The Champions League’s New Twist: Injury Roulette

It was a moment worth savoring, even for those without a direct connection to any of the clubs involved. Much of the criticism of the Champions League group phase is warranted. It does, largely, simply confirm what we already know: a prolonged and dispiriting trudge to a conclusion that is essentially predetermined by the game’s financial imbalances.

This year was no different. In the final week, the handful of traditional favorites who had left it late pulled through. Real Madrid, despite losing home and away to Shakhtar, finished on top of its group. Atlético Madrid eased past RB Salzburg. Paris St.-Germain swept aside Istanbul Basaksehir, though by the time it did so the sport itself felt very much like an afterthought.

Of the superpowers in peril, only Manchester United fell by the wayside, and even that felt like a special case. Historically and financially, United might be far superior to RB Leipzig, but anyone with even a passing knowledge of the way the clubs came by their current managers — one after years of learning a craft and honing his skills, one because he scored a very important goal 21 years ago — would have realized that did not quite paint the whole picture.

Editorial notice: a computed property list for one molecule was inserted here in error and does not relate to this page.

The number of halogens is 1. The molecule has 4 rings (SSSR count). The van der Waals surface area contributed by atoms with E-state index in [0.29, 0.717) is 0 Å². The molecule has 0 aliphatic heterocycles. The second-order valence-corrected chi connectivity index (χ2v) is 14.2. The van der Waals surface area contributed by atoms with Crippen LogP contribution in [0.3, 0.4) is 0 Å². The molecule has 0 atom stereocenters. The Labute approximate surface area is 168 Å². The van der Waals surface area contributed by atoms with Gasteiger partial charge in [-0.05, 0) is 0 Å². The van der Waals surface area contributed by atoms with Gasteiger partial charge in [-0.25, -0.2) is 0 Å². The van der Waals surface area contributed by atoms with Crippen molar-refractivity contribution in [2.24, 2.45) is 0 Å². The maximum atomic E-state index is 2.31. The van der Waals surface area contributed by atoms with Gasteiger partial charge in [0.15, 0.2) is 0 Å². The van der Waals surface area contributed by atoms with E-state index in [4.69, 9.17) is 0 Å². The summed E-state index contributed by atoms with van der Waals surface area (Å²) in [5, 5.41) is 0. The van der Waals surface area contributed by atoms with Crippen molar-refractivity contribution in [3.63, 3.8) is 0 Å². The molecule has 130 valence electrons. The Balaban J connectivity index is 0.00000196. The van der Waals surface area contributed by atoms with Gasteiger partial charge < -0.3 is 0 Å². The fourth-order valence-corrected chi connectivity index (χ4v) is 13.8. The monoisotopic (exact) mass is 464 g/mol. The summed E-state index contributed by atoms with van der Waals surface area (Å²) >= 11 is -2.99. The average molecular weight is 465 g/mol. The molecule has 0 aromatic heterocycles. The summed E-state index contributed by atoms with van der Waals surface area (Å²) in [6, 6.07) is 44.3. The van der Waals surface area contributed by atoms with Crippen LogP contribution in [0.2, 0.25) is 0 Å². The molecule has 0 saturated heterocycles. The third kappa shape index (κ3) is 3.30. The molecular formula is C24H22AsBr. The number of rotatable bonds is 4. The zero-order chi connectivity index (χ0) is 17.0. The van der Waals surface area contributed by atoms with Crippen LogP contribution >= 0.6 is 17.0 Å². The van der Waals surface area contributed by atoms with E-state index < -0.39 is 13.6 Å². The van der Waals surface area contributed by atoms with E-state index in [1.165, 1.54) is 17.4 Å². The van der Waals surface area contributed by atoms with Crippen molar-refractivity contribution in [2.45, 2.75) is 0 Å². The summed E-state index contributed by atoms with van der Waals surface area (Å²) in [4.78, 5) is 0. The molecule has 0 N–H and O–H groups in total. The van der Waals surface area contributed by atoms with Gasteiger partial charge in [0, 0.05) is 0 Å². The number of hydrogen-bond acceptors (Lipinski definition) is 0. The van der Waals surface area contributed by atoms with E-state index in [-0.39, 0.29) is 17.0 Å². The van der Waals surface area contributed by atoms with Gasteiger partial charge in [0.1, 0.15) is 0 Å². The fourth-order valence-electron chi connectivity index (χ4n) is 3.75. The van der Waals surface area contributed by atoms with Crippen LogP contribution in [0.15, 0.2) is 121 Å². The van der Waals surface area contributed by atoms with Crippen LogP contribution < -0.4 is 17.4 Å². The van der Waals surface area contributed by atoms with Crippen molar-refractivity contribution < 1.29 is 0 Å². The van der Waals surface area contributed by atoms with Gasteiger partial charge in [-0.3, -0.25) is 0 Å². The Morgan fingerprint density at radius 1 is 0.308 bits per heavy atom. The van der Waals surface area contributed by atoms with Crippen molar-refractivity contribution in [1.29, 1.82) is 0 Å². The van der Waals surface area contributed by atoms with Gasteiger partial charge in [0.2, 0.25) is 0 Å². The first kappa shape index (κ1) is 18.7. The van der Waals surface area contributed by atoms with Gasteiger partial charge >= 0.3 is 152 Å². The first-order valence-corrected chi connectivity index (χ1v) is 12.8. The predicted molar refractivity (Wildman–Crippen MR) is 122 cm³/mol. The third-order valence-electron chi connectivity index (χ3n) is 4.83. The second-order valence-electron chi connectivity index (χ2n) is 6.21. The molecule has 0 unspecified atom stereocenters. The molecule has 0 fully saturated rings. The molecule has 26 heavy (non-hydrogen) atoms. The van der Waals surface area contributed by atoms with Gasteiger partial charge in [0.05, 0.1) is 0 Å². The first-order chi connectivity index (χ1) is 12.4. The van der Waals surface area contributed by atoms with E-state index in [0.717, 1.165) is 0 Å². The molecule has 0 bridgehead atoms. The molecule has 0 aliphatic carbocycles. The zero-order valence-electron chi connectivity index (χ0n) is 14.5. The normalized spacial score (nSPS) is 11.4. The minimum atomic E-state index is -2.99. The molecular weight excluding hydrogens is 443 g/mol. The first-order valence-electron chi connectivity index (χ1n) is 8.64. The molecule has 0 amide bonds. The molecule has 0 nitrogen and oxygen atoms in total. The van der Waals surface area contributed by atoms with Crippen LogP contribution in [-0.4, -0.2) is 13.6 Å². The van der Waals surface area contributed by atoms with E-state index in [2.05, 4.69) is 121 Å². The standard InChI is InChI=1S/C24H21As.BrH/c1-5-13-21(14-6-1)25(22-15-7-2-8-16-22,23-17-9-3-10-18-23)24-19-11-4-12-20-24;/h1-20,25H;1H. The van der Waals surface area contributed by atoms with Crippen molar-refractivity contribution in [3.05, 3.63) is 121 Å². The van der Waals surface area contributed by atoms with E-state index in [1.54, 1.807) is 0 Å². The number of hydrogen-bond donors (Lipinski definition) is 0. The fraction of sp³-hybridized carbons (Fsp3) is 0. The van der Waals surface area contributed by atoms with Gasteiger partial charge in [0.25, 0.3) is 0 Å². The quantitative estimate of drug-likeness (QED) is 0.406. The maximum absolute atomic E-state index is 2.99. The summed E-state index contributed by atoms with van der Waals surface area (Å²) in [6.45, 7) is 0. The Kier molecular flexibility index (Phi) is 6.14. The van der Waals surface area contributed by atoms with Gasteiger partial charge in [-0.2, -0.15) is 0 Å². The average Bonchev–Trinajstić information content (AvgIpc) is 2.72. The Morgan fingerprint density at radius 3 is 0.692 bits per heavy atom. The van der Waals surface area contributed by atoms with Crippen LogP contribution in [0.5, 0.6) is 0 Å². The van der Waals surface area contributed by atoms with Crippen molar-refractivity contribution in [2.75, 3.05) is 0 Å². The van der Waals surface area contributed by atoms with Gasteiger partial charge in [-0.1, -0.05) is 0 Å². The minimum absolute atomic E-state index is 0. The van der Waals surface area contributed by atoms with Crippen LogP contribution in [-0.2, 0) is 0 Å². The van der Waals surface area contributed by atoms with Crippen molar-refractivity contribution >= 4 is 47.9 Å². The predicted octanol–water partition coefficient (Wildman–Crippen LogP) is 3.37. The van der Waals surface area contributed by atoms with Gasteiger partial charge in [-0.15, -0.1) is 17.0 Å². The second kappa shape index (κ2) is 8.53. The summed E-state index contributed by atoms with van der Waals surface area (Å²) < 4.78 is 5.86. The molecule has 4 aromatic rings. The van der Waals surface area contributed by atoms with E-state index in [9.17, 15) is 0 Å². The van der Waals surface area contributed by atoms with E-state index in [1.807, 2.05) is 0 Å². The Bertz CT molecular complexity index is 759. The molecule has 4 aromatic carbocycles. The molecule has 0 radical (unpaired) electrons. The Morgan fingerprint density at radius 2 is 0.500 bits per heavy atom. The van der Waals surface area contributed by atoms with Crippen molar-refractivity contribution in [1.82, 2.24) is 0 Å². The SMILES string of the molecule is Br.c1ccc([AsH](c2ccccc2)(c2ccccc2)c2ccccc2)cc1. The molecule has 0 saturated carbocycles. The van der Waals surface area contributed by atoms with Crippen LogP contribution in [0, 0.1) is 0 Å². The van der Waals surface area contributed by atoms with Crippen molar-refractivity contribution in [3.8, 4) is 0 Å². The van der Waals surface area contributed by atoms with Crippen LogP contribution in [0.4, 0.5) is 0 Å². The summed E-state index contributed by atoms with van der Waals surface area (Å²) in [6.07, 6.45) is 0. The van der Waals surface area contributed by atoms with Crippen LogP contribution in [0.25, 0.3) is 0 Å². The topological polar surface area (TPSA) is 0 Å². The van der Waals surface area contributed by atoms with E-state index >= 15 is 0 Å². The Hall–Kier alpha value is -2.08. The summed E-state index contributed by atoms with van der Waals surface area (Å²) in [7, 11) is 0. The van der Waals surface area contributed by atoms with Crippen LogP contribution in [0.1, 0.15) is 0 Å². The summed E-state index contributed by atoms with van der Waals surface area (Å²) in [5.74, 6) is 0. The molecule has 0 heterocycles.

But while those five minutes in Milan and Madrid should not invalidate that criticism, it would be disingenuous not to acknowledge it. That the fate of three teams rested on whether a single goal could be scored in injury time of the last of 96 games to finish — that the group phase, essentially, was live until its very last kick — is no mean feat.

Quite what all of that means for the remainder of the competition is unclear. The group stage, of course, is never an especially reliable barometer. In some years, the team that shines brightest in the early exchanges maintains that form: Bayern Munich’s victory, for example, was preceded by the most imperious group stage in the competition’s history.

But that is more of an exception than a rule. In 2019, Liverpool lost three games in the group phase, finished second to P.S.G., and then went and won it. The previous year, Real Madrid failed to beat Tottenham Hotspur, home or away, and ended up as champion. The season before that, Zinedine Zidane’s Madrid tied three games — including one against Legia Warsaw — and qualified second in its pool. It finished the season in rather better form.